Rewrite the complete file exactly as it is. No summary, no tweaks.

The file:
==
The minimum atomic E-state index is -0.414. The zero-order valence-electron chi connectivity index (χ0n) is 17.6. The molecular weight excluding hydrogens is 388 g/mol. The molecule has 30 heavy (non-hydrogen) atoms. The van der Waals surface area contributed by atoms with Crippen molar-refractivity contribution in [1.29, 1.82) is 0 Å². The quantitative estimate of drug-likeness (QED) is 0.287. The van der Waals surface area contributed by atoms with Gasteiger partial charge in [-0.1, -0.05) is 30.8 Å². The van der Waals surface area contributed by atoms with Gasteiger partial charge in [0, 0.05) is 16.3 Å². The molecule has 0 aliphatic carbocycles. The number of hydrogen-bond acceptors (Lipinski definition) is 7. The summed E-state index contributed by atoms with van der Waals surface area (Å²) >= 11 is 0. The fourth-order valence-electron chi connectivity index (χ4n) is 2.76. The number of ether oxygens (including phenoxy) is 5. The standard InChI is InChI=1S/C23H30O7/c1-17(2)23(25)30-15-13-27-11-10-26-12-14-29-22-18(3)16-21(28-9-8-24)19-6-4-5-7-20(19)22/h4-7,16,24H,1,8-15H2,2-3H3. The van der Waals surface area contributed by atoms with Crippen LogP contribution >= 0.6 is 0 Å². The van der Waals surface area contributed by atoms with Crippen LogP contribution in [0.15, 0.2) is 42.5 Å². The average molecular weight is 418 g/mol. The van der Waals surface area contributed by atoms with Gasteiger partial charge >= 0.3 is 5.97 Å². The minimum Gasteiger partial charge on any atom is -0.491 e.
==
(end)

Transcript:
The minimum atomic E-state index is -0.414. The zero-order valence-electron chi connectivity index (χ0n) is 17.6. The molecular weight excluding hydrogens is 388 g/mol. The molecule has 30 heavy (non-hydrogen) atoms. The van der Waals surface area contributed by atoms with Crippen molar-refractivity contribution in [1.29, 1.82) is 0 Å². The quantitative estimate of drug-likeness (QED) is 0.287. The van der Waals surface area contributed by atoms with Gasteiger partial charge in [-0.1, -0.05) is 30.8 Å². The van der Waals surface area contributed by atoms with Gasteiger partial charge in [0, 0.05) is 16.3 Å². The molecule has 0 aliphatic carbocycles. The number of hydrogen-bond acceptors (Lipinski definition) is 7. The summed E-state index contributed by atoms with van der Waals surface area (Å²) >= 11 is 0. The fourth-order valence-electron chi connectivity index (χ4n) is 2.76. The number of ether oxygens (including phenoxy) is 5. The standard InChI is InChI=1S/C23H30O7/c1-17(2)23(25)30-15-13-27-11-10-26-12-14-29-22-18(3)16-21(28-9-8-24)19-6-4-5-7-20(19)22/h4-7,16,24H,1,8-15H2,2-3H3. The van der Waals surface area contributed by atoms with Crippen LogP contribution >= 0.6 is 0 Å². The van der Waals surface area contributed by atoms with Crippen LogP contribution in [0.15, 0.2) is 42.5 Å². The average molecular weight is 418 g/mol. The van der Waals surface area contributed by atoms with Gasteiger partial charge >= 0.3 is 5.97 Å². The minimum Gasteiger partial charge on any atom is -0.491 e.